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Easy Jazz Piano

Learn Easy Jazz PianoJazz piano can seem to many people as a difficult thing to get to grips with, but it’s possible to play easy jazz piano when starting out with this genre of music. As with everything involved with music, when starting out it’s important to take small and definite steps to be able to get really good at playing your instrument. This applies equally to playing jazz. If there were no easy jazz piano songs to learn and play, the likelihood is that nobody would take the time to learn it.

In the early 20th century, European music was merged with African melody which then produced the undeniably exhilarating style of music we now know as jazz. Because jazz music relies heavily on improvisation, it makes it a very challenging style of music to play. To be able to play jazz piano well will give you a gratifying sense of accomplishment, especially when you’re able to improve your skills in piano playing. The first thing you need is to know the basics of piano playing and then you can begin to apply and learn this skill.

Easy Jazz Piano – Starting Up

The thing to remember is that many of today’s finest jazz pianists began their career by learning how to play classical piano music. It’s very important to learn the scales, do the exercises and understand the harmonies. You will need to know all the 12 major and 12 natural minor scales as well as all the 12 major and minor triads. Understanding all of the basics of music theory and learning to read music will be very beneficial to you when learning to play piano.

When getting into jazz music, find the simple pieces to play first and develop your skill from there. There are some old standards and classics you can play. When you learn the chord progressions and the structure of the songs, you can start off with the easy jazz piano techniques and develop to the more difficult from there.

Easy Jazz Piano – The Chords

easy jazz piano chordsTo be able to recognize chord symbols and chord progressions is very important, and this is why investing in a good jazz chord book like the ones by John Mehegan is a very good idea. You may also check out things online to research and check on websites that will provide lead sheets for you to download. Get used to the exercises and continue to practice so it becomes second nature playing all 12 keys. It’s also crucial to pay close attention to the chord structures and the use of seventh chords.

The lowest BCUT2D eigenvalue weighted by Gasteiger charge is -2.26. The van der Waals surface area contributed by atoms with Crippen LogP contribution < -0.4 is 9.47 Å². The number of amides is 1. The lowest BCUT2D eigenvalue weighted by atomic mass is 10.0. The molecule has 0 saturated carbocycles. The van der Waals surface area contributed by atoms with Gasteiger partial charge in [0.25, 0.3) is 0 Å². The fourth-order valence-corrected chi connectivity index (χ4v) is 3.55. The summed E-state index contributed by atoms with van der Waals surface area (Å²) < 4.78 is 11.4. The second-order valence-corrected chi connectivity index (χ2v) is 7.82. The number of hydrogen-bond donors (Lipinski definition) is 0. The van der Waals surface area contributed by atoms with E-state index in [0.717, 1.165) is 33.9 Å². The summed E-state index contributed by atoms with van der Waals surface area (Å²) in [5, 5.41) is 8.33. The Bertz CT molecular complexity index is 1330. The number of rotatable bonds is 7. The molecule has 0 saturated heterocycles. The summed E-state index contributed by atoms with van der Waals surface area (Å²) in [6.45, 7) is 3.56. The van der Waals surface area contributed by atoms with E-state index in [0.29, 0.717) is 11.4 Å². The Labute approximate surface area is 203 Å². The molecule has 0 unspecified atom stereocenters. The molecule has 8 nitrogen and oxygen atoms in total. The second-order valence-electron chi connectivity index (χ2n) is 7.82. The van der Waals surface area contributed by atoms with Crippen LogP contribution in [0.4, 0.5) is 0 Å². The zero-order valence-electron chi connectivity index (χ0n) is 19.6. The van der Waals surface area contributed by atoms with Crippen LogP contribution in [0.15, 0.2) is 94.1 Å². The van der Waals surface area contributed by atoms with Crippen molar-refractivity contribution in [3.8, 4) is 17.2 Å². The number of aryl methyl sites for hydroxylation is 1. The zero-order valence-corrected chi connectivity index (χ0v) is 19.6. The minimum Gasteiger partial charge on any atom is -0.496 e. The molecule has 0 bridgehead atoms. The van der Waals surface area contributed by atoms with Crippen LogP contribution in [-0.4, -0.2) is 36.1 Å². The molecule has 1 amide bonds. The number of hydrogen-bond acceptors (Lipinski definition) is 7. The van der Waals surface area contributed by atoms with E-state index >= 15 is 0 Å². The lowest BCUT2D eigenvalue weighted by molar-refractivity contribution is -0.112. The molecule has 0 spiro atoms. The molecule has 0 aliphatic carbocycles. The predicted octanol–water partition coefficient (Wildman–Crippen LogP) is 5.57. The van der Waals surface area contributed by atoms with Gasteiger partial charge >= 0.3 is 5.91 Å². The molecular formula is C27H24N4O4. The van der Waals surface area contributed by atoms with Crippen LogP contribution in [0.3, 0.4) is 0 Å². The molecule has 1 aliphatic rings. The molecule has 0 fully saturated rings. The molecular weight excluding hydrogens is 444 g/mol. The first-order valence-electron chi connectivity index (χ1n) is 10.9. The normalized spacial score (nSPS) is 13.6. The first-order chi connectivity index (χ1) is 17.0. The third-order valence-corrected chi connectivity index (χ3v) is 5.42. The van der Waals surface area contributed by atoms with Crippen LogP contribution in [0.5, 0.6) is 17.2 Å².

Make sure you continue using the common chord progressions heard in most jazz music (2-5-1). It’s best to start performing this in the key of C and follow this up by getting into all the other keys. Use your left hand to perform the 2-5-1 chords while playing the scales with your right hand. You can reverse this process when you have mastered the technique.

Get into the rhythm of the music to keep it lively. It’s important to learn about jazz rhythm, which can be done by listening to the music regularly as well as reading music and vocalizing. Another great way to get into the “swing” of the music and keep the beat is by either foot tapping or using a metronome to enhance your own rhythm.

It’s a good thing to listen to more and more of the music so that you can tell the difference in melodies and rhythms. Make a point to listen to a variety of jazz music and also the great jazz pianists. Start out with the easy tunes, but don’t forget to develop your own style and improvisation skills that can be based on jazz tunes that you listen to; whether this is on jazz radio stations, going to live performances, or simply listening to jazz recordings.

Learn as many easy jazz piano techniques as you can and then move on to the more difficult pieces as you develop your skills. Remember that regular practice, preferably daily, will be required in order to be good at playing jazz piano. Learn the structure and the chord progressions and then try to throw away the music and work on improvising. Good improvisation revolves around having a real passion for the music and how you play jazz in your own particular style.